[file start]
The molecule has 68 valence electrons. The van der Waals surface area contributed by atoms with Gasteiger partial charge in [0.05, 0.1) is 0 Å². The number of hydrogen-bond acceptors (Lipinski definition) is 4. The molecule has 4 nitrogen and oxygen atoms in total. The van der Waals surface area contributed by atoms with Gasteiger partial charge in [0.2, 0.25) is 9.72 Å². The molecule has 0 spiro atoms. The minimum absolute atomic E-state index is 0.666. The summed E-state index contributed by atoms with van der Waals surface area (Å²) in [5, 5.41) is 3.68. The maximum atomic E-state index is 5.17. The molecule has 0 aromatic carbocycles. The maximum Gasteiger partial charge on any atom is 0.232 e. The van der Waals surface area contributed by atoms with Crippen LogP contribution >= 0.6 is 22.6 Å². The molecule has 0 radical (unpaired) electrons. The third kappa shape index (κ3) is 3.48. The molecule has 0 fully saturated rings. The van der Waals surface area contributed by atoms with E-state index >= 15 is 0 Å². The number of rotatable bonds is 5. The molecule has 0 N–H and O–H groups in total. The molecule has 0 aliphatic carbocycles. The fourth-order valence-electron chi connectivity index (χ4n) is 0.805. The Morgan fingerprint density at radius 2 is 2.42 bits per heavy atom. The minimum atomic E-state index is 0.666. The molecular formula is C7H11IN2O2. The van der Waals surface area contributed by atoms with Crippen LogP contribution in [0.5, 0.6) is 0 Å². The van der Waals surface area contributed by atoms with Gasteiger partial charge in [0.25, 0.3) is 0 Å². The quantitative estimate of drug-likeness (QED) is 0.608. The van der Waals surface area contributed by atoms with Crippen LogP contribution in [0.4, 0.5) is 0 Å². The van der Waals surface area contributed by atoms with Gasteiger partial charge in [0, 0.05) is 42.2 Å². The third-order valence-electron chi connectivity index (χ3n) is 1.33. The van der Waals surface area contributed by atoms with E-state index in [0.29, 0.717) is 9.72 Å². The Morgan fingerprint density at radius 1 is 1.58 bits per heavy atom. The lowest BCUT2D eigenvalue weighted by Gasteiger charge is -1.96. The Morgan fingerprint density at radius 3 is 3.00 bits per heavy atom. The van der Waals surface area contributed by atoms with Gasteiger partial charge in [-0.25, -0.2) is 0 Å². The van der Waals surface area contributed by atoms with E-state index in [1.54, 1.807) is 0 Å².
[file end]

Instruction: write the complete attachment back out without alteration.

The molecule has 68 valence electrons. The van der Waals surface area contributed by atoms with Gasteiger partial charge in [0.05, 0.1) is 0 Å². The number of hydrogen-bond acceptors (Lipinski definition) is 4. The molecule has 4 nitrogen and oxygen atoms in total. The van der Waals surface area contributed by atoms with Gasteiger partial charge in [0.2, 0.25) is 9.72 Å². The molecule has 0 spiro atoms. The minimum absolute atomic E-state index is 0.666. The summed E-state index contributed by atoms with van der Waals surface area (Å²) in [5, 5.41) is 3.68. The maximum atomic E-state index is 5.17. The molecule has 0 aromatic carbocycles. The maximum Gasteiger partial charge on any atom is 0.232 e. The van der Waals surface area contributed by atoms with Crippen LogP contribution >= 0.6 is 22.6 Å². The molecule has 0 radical (unpaired) electrons. The third kappa shape index (κ3) is 3.48. The molecule has 0 fully saturated rings. The van der Waals surface area contributed by atoms with E-state index >= 15 is 0 Å². The number of rotatable bonds is 5. The molecule has 0 N–H and O–H groups in total. The molecule has 0 aliphatic carbocycles. The fourth-order valence-electron chi connectivity index (χ4n) is 0.805. The Morgan fingerprint density at radius 2 is 2.42 bits per heavy atom. The minimum atomic E-state index is 0.666. The molecular formula is C7H11IN2O2. The van der Waals surface area contributed by atoms with Crippen LogP contribution in [0.5, 0.6) is 0 Å². The van der Waals surface area contributed by atoms with Gasteiger partial charge in [0.25, 0.3) is 0 Å². The quantitative estimate of drug-likeness (QED) is 0.608. The van der Waals surface area contributed by atoms with Crippen LogP contribution in [0.4, 0.5) is 0 Å². The van der Waals surface area contributed by atoms with Gasteiger partial charge in [0, 0.05) is 42.2 Å². The third-order valence-electron chi connectivity index (χ3n) is 1.33. The van der Waals surface area contributed by atoms with E-state index in [0.29, 0.717) is 9.72 Å². The Morgan fingerprint density at radius 1 is 1.58 bits per heavy atom. The lowest BCUT2D eigenvalue weighted by Gasteiger charge is -1.96. The Morgan fingerprint density at radius 3 is 3.00 bits per heavy atom. The van der Waals surface area contributed by atoms with Gasteiger partial charge in [-0.25, -0.2) is 0 Å². The van der Waals surface area contributed by atoms with E-state index in [1.54, 1.807) is 0 Å².